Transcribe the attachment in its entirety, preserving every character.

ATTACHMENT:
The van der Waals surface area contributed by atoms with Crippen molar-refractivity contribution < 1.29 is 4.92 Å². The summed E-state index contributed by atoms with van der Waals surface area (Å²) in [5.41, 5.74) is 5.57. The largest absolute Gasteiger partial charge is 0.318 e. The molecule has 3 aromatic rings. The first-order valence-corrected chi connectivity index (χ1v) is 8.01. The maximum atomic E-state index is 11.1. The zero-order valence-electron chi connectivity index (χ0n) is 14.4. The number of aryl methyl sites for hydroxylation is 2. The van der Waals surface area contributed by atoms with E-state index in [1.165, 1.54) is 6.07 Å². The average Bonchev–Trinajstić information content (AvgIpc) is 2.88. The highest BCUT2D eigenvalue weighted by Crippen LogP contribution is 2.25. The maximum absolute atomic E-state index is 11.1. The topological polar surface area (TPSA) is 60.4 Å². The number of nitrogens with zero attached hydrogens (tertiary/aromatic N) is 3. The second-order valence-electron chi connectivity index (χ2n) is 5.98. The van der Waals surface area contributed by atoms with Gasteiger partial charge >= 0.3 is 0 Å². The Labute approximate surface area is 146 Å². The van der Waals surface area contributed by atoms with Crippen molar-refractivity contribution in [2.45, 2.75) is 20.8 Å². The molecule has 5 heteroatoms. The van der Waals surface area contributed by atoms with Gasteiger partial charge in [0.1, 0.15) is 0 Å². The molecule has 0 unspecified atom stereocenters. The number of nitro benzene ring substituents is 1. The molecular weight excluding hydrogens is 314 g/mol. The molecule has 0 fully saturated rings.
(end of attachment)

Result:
The van der Waals surface area contributed by atoms with Crippen molar-refractivity contribution < 1.29 is 4.92 Å². The summed E-state index contributed by atoms with van der Waals surface area (Å²) in [5.41, 5.74) is 5.57. The largest absolute Gasteiger partial charge is 0.318 e. The molecule has 3 aromatic rings. The first-order valence-corrected chi connectivity index (χ1v) is 8.01. The maximum atomic E-state index is 11.1. The zero-order valence-electron chi connectivity index (χ0n) is 14.4. The number of aryl methyl sites for hydroxylation is 2. The van der Waals surface area contributed by atoms with E-state index in [1.165, 1.54) is 6.07 Å². The average Bonchev–Trinajstić information content (AvgIpc) is 2.88. The highest BCUT2D eigenvalue weighted by Crippen LogP contribution is 2.25. The maximum absolute atomic E-state index is 11.1. The topological polar surface area (TPSA) is 60.4 Å². The number of nitrogens with zero attached hydrogens (tertiary/aromatic N) is 3. The second-order valence-electron chi connectivity index (χ2n) is 5.98. The van der Waals surface area contributed by atoms with Gasteiger partial charge >= 0.3 is 0 Å². The Labute approximate surface area is 146 Å². The van der Waals surface area contributed by atoms with Crippen molar-refractivity contribution in [2.45, 2.75) is 20.8 Å². The molecule has 5 heteroatoms. The van der Waals surface area contributed by atoms with Gasteiger partial charge in [0.1, 0.15) is 0 Å². The molecule has 0 unspecified atom stereocenters. The number of nitro benzene ring substituents is 1. The molecular weight excluding hydrogens is 314 g/mol. The molecule has 0 fully saturated rings.